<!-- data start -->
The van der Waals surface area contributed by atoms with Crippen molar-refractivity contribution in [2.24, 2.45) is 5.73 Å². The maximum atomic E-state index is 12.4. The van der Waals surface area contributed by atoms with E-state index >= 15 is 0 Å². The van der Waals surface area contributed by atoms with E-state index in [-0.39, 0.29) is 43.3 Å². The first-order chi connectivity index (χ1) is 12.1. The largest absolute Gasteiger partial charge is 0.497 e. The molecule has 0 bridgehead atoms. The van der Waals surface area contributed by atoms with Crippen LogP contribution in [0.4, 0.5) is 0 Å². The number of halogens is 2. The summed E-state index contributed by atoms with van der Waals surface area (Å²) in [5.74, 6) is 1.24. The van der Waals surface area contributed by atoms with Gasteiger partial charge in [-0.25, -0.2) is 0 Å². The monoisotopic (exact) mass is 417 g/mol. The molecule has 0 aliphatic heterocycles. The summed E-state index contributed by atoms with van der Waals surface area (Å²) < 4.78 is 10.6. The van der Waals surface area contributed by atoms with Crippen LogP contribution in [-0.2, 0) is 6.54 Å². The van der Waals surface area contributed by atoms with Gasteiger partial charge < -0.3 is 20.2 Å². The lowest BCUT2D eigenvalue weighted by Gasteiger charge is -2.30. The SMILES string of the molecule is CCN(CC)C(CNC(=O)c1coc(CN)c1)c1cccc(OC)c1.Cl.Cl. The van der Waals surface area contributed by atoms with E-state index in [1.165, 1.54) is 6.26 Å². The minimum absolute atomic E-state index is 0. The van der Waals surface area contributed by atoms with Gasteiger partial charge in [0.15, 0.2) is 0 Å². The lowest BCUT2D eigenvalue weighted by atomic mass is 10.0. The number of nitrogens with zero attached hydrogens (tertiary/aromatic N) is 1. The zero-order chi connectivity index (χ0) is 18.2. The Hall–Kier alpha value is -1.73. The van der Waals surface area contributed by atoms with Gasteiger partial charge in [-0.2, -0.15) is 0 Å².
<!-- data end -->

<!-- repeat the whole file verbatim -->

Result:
The van der Waals surface area contributed by atoms with Crippen molar-refractivity contribution in [2.24, 2.45) is 5.73 Å². The maximum atomic E-state index is 12.4. The van der Waals surface area contributed by atoms with E-state index >= 15 is 0 Å². The van der Waals surface area contributed by atoms with E-state index in [-0.39, 0.29) is 43.3 Å². The first-order chi connectivity index (χ1) is 12.1. The largest absolute Gasteiger partial charge is 0.497 e. The molecule has 0 bridgehead atoms. The van der Waals surface area contributed by atoms with Crippen LogP contribution in [0.4, 0.5) is 0 Å². The number of halogens is 2. The summed E-state index contributed by atoms with van der Waals surface area (Å²) in [5.74, 6) is 1.24. The van der Waals surface area contributed by atoms with Gasteiger partial charge in [-0.25, -0.2) is 0 Å². The monoisotopic (exact) mass is 417 g/mol. The molecule has 0 aliphatic heterocycles. The summed E-state index contributed by atoms with van der Waals surface area (Å²) < 4.78 is 10.6. The van der Waals surface area contributed by atoms with Crippen LogP contribution in [-0.2, 0) is 6.54 Å². The van der Waals surface area contributed by atoms with Gasteiger partial charge < -0.3 is 20.2 Å². The lowest BCUT2D eigenvalue weighted by Gasteiger charge is -2.30. The SMILES string of the molecule is CCN(CC)C(CNC(=O)c1coc(CN)c1)c1cccc(OC)c1.Cl.Cl. The van der Waals surface area contributed by atoms with E-state index in [1.165, 1.54) is 6.26 Å². The minimum absolute atomic E-state index is 0. The van der Waals surface area contributed by atoms with Gasteiger partial charge in [0.15, 0.2) is 0 Å². The lowest BCUT2D eigenvalue weighted by atomic mass is 10.0. The number of nitrogens with zero attached hydrogens (tertiary/aromatic N) is 1. The zero-order chi connectivity index (χ0) is 18.2. The Hall–Kier alpha value is -1.73. The van der Waals surface area contributed by atoms with Gasteiger partial charge in [-0.2, -0.15) is 0 Å².